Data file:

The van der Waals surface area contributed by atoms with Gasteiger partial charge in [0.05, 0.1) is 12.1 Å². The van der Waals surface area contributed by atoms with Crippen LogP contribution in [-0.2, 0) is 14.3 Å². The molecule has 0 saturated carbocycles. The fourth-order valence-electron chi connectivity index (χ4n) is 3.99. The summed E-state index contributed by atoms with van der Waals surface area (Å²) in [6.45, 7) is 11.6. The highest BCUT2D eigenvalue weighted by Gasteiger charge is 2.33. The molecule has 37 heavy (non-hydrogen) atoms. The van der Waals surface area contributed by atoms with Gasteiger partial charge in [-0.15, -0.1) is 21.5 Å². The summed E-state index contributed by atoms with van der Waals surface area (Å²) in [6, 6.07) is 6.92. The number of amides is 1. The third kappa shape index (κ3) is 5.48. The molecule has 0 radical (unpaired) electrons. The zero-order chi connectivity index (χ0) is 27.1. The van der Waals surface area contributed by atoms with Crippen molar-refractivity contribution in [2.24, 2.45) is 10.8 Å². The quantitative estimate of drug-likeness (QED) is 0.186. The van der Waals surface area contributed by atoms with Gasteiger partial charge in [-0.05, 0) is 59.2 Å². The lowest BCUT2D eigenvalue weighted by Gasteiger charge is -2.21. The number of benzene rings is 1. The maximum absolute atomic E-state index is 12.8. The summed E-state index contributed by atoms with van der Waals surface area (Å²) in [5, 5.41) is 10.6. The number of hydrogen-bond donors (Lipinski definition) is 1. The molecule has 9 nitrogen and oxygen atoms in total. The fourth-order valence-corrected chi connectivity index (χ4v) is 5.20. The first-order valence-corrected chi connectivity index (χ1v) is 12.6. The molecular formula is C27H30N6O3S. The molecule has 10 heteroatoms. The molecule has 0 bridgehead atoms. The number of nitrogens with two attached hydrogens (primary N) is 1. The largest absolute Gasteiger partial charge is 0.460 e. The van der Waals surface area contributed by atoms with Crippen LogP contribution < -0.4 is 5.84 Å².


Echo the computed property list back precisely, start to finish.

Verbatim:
The van der Waals surface area contributed by atoms with Gasteiger partial charge in [0.05, 0.1) is 12.1 Å². The van der Waals surface area contributed by atoms with Crippen LogP contribution in [-0.2, 0) is 14.3 Å². The molecule has 0 saturated carbocycles. The fourth-order valence-electron chi connectivity index (χ4n) is 3.99. The summed E-state index contributed by atoms with van der Waals surface area (Å²) in [6.45, 7) is 11.6. The highest BCUT2D eigenvalue weighted by Gasteiger charge is 2.33. The molecule has 37 heavy (non-hydrogen) atoms. The van der Waals surface area contributed by atoms with Gasteiger partial charge in [-0.15, -0.1) is 21.5 Å². The summed E-state index contributed by atoms with van der Waals surface area (Å²) in [6, 6.07) is 6.92. The number of amides is 1. The third kappa shape index (κ3) is 5.48. The molecule has 0 radical (unpaired) electrons. The zero-order chi connectivity index (χ0) is 27.1. The van der Waals surface area contributed by atoms with Crippen molar-refractivity contribution in [2.24, 2.45) is 10.8 Å². The quantitative estimate of drug-likeness (QED) is 0.186. The van der Waals surface area contributed by atoms with Gasteiger partial charge in [-0.05, 0) is 59.2 Å². The lowest BCUT2D eigenvalue weighted by Gasteiger charge is -2.21. The number of benzene rings is 1. The maximum absolute atomic E-state index is 12.8. The summed E-state index contributed by atoms with van der Waals surface area (Å²) in [5, 5.41) is 10.6. The number of hydrogen-bond donors (Lipinski definition) is 1. The molecule has 9 nitrogen and oxygen atoms in total. The fourth-order valence-corrected chi connectivity index (χ4v) is 5.20. The first-order valence-corrected chi connectivity index (χ1v) is 12.6. The molecular formula is C27H30N6O3S. The molecule has 10 heteroatoms. The molecule has 0 bridgehead atoms. The number of nitrogens with two attached hydrogens (primary N) is 1. The largest absolute Gasteiger partial charge is 0.460 e. The van der Waals surface area contributed by atoms with Crippen LogP contribution < -0.4 is 5.84 Å².